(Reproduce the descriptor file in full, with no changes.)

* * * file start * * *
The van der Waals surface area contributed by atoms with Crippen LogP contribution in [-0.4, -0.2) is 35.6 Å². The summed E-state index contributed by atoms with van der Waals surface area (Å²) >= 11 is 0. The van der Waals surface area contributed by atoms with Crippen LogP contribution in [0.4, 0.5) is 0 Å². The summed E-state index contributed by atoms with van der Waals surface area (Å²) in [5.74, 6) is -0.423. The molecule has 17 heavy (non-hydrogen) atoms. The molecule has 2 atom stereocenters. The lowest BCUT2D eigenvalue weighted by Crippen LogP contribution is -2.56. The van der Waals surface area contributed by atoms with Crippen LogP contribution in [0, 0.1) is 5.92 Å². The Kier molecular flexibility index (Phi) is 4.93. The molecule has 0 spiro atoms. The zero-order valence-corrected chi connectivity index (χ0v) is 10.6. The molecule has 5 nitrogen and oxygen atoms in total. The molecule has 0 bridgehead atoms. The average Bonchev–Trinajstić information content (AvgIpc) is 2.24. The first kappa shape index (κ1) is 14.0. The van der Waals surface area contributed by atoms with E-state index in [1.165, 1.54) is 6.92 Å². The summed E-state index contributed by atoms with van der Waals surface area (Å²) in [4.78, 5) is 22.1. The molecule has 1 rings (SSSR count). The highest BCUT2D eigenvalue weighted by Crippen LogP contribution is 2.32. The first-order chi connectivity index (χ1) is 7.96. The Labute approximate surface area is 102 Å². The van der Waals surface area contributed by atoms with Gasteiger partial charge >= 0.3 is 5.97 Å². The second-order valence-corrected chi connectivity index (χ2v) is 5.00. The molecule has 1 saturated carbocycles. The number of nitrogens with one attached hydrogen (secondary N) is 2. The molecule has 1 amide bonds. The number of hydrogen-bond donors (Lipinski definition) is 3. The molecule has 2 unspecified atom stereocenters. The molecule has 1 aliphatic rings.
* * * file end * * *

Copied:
The van der Waals surface area contributed by atoms with Crippen LogP contribution in [-0.4, -0.2) is 35.6 Å². The summed E-state index contributed by atoms with van der Waals surface area (Å²) >= 11 is 0. The van der Waals surface area contributed by atoms with Crippen LogP contribution in [0.4, 0.5) is 0 Å². The summed E-state index contributed by atoms with van der Waals surface area (Å²) in [5.74, 6) is -0.423. The molecule has 17 heavy (non-hydrogen) atoms. The molecule has 2 atom stereocenters. The lowest BCUT2D eigenvalue weighted by Crippen LogP contribution is -2.56. The van der Waals surface area contributed by atoms with Crippen LogP contribution in [0, 0.1) is 5.92 Å². The Kier molecular flexibility index (Phi) is 4.93. The molecule has 0 spiro atoms. The zero-order valence-corrected chi connectivity index (χ0v) is 10.6. The molecule has 5 nitrogen and oxygen atoms in total. The molecule has 0 bridgehead atoms. The average Bonchev–Trinajstić information content (AvgIpc) is 2.24. The first kappa shape index (κ1) is 14.0. The van der Waals surface area contributed by atoms with E-state index in [1.165, 1.54) is 6.92 Å². The summed E-state index contributed by atoms with van der Waals surface area (Å²) in [4.78, 5) is 22.1. The molecule has 1 rings (SSSR count). The highest BCUT2D eigenvalue weighted by Crippen LogP contribution is 2.32. The first-order chi connectivity index (χ1) is 7.96. The Labute approximate surface area is 102 Å². The van der Waals surface area contributed by atoms with Gasteiger partial charge >= 0.3 is 5.97 Å². The second-order valence-corrected chi connectivity index (χ2v) is 5.00. The molecule has 1 saturated carbocycles. The number of nitrogens with one attached hydrogen (secondary N) is 2. The molecule has 1 amide bonds. The number of hydrogen-bond donors (Lipinski definition) is 3. The molecule has 2 unspecified atom stereocenters. The molecule has 1 aliphatic rings.